This one goes out to all you new allotment holders out there…Continue reading “Working smart… Not hard.”
Love them or hate them, Brussels sprouts are certainly an acquired taste, but like most fruit and vegetables nothing beats a crop that’s been grown by your own fair hand.
I’ve decided to give brussels sprouts a go this year and I’ve chosen a fairly new variety to the market – Brussels sprouts Brenden F1 Brenden F1 .
Brussels sprouts Brenden F1 Brenden F1, is a sprout aimed specifically at the Christmas market for growers who supply the supermarkets.
Brussels sprouts Brenden F1 Brenden F1 are said to grow well in a variety of soil types and produce an excellent number of sprouts later on in the season. Brenden sprouts, when cooked well, are meant to have a very delicate and distinct taste.
They’re also disease resistance, making them ideal for the allotment. Harvesting takes place from November to January, so we can enjoy that pleasant brussels sprout aroma well into the new year.
Sowing brussels sprouts seeds is dead easy and you’ll start to recognise the process from the other seeds that I’ve sown earlier.
But, for the avoidance of doubt, be sure to sow the seeds in multi-purpose compost covering the seeds with around 6mm of compost. Placed in a cold frame or a window sill, germination is expected in around 7 days.
When they get around 3 inches tall, I’ll want to move the seedlings into pots to encourage root growth.
At this time of year you can really make use of the debris left as a result of the changing seasons and the drop in temperatures. Leafmould is compost made out of decaying leaves and is a great soil conditioner.
Leafmould is easy to produce – all you have to do is collect the leaves up and store in a plastic bag, wire cage or something that’s going to keep in the moisture.
Once stored – leave it… No pun intended. It takes around one and a half to two years to break down, decompose and eventually be subject to “humification”. Humification is the fancy word given to the process in which green and brown matter is turned into compost.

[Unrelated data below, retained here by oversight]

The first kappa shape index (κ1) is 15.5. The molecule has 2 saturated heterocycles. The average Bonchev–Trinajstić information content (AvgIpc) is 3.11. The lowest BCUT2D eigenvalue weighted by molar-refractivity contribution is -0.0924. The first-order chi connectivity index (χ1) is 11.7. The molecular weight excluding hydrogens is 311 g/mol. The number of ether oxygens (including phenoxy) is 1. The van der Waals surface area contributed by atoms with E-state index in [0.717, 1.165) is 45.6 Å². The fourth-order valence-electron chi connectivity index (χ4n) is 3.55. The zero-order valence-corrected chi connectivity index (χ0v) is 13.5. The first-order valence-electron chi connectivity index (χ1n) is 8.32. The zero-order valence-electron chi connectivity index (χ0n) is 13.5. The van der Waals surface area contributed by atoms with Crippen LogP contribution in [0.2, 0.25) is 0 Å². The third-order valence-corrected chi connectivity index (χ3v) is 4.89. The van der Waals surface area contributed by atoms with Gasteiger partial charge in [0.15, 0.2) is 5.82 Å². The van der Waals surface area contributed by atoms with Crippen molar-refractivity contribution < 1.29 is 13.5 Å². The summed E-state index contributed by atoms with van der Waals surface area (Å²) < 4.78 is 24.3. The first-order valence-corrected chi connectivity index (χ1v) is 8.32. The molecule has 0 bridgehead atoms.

The benefits of leafmould
- Leafmould can hold the equivalent of 80–90% of its weight in moisture and can increase the soil’s capacity to withstand drought conditions.
- The process that converts raw organic matter into leafmould feeds the soil population of microorganisms and other creatures. This maintains high and healthy levels of soil life. (Soil life consists of all kinds of bacteria, fungus and enzymes which have really long, complicated names, but trust me when I say they’re beneficial for your garden!)
- The dark color of well-rotted leafmould helps to warm up cold soils.
- Leafmould is a substance, which on a microscopic level is made up of insoluble particles, which is dispersed among lots of other materials within the soil. This means that leafmould has a wonderful ability to keep the nutrients in the soil safe from being bleached by the elements. That stored nutrient goes straight back into the plants.
Well-rotted leafmould, which has been left for more than two years can be used as seed-sowing compost. You can also mix it equally with sharp sand, garden compost and a good quality top soil to use as potting compost.
Leftover, composted material that has not quite rotted down fully, or is less than two years old can be used as a mulch or a soil conditioner in the autumn.
In the winter, it can be used to cover bare soil and or used in the winter to cover bare soil and keep weed growth to a minimum.
If you plan on making your own multi-purpose, keep you leaves away from the main compost bin.